The arctic tundra ecosystem is facing some of the most dramatic effects of climate change with current models suggesting an increase of up to 11°C in temperature by 210019,20. These changes are leading to range shifts of many taxa21. In Alaska, the climate optima for ecotypes of the dominant tundra tussock cottongrass, Eriophorum vaginatum (Cyperaceae), have already been displaced 140 km northwards22. It is a foundation species throughout the moist acidic arctic tundra, where it can account for up to one‐third of ecosystem productivity23 and is a model for understanding local adaptation in the face of climate change24 because of the variation across its latitudinal range in annual temperature, precipitation, day length, and permafrost depth22.
Populations of E. vaginatum show measurable phenotypic variation across a latitudinal environmental gradient from 65°N to 70°N, much of which is retained when plants from different latitudes are grown together in common gardens, as has been described from long term ecological studies24,25,26,27. For example, cottongrass tussocks that were transplanted back into their home-site gardens had generally higher survival rates, flower production, and biomass than plants from “away” sites27, whereas light-saturated photosynthetic rate and stomatal density were correlated with latitude of population origin27,28. In most cases differences in long term survival and plastic responses were also associated with whether the site of origin was north or south of the treeline27,28,29. Because of these studies and the recognition of the important role that E. vaginatum has in ecosystem function25, it has been recommended as a model system for genomic sequencing to understand genetic mechanisms for adaptation to arctic environments30.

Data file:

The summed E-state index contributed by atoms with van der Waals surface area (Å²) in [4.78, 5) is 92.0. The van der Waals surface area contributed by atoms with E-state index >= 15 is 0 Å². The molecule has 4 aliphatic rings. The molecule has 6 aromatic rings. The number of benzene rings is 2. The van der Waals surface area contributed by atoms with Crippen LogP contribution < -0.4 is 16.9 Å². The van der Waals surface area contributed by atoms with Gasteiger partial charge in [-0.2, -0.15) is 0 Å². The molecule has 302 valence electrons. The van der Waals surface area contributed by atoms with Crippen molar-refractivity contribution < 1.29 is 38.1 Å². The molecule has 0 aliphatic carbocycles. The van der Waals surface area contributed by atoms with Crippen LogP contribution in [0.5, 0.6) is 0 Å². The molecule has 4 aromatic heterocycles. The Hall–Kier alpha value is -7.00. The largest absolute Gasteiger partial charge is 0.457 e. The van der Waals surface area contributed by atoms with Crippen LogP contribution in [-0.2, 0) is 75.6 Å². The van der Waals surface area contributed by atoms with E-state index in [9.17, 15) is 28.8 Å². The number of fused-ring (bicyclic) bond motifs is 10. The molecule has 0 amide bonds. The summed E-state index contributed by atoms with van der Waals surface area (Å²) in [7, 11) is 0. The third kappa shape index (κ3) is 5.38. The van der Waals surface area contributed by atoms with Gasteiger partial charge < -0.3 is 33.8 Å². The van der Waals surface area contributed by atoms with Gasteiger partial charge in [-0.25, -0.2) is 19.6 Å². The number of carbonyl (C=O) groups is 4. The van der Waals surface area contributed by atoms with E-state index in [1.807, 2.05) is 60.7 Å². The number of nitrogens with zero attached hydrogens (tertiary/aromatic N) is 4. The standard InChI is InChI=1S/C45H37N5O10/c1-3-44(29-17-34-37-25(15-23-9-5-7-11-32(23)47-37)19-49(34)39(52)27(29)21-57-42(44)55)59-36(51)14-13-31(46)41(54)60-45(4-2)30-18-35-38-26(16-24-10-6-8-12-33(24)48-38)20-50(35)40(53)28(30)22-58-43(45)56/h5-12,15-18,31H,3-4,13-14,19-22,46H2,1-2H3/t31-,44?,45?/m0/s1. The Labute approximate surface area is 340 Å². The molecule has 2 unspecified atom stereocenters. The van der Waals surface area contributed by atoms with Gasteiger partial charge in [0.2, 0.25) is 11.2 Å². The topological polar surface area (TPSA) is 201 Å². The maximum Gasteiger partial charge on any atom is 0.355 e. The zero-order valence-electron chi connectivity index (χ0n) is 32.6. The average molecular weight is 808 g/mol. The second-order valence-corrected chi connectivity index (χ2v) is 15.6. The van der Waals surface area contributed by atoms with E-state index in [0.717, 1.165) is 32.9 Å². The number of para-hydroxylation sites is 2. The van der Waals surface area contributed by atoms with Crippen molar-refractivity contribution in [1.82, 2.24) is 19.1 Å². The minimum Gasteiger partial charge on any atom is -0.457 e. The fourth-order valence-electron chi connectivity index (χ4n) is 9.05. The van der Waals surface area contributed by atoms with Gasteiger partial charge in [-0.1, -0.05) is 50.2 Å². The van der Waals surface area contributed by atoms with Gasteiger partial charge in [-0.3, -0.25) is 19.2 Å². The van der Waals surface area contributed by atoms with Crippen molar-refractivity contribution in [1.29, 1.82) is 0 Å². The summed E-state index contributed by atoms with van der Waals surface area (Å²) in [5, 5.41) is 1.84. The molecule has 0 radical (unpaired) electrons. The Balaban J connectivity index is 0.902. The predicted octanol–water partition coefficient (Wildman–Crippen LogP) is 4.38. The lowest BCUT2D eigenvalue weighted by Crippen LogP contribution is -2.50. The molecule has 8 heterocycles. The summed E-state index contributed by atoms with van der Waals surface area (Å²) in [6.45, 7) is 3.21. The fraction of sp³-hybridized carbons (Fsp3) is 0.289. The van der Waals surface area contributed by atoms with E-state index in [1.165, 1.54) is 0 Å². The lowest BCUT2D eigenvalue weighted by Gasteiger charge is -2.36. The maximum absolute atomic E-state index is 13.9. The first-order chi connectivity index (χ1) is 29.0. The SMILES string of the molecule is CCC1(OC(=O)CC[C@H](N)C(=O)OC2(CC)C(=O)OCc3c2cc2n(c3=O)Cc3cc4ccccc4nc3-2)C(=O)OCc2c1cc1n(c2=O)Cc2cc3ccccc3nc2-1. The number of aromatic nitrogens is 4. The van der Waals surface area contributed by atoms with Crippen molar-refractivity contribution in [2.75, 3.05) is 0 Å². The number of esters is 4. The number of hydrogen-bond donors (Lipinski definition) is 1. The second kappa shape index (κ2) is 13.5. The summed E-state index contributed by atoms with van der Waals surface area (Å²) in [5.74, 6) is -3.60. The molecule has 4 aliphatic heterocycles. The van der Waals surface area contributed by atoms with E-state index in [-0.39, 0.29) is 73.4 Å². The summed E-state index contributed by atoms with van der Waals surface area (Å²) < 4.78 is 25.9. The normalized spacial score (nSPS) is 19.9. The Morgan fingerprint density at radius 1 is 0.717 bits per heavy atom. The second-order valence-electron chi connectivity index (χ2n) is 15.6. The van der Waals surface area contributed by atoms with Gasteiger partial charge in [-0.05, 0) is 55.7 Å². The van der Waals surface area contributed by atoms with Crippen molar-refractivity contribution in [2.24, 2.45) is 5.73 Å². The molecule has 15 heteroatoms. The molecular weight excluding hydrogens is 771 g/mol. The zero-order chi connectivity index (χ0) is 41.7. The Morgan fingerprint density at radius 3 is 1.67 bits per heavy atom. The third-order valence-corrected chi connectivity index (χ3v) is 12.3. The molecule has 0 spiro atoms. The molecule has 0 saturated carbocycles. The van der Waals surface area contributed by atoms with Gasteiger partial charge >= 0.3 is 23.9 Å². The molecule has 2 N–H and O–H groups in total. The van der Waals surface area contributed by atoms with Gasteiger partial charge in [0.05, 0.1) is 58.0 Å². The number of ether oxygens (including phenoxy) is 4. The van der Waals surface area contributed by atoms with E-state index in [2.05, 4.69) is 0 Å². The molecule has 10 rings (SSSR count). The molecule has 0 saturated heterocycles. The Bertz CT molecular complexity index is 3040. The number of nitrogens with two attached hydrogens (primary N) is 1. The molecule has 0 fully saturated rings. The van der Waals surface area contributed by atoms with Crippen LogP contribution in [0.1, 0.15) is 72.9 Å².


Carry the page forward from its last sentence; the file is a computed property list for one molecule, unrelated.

Because variation in ecotypic responses are measurable through field studies, transcriptomics should provide empirical evidence of the genes that have a potential role in ecotypic variation and adaptation while uncovering cryptic variation31,32,33. Genes involved in abiotic stress response and metabolic processes would be expected to show variation in expression associated with E. vaginatum ecotypes that go beyond field measurable responses27,28,29. Experimental research in common gardens has already shown significant differences in gene expression related to the home-site environment of different ecotypes6,34,35, especially for genes related to abiotic stress response11,17,36. Understanding performance of ecotypes of widespread species at the level of gene expression can provide insight as to how foundation species, which have a strong influence on ecosystem structure and function37, are effected by climate shifts across their geographic range. Gene expression research for ecotypes response under abiotic stress can be particularly informative in common gardens, as environmental variables that could affect genetic response in a natural setting are present38,39,40. Understanding plant response during extreme events in a field setting can be particularly valuable, but also logistically challenging, thus these studies are rare. Here, field site monitoring provided a rare opportunity for sampling on a day of extreme temperatures in a common garden in the Arctic.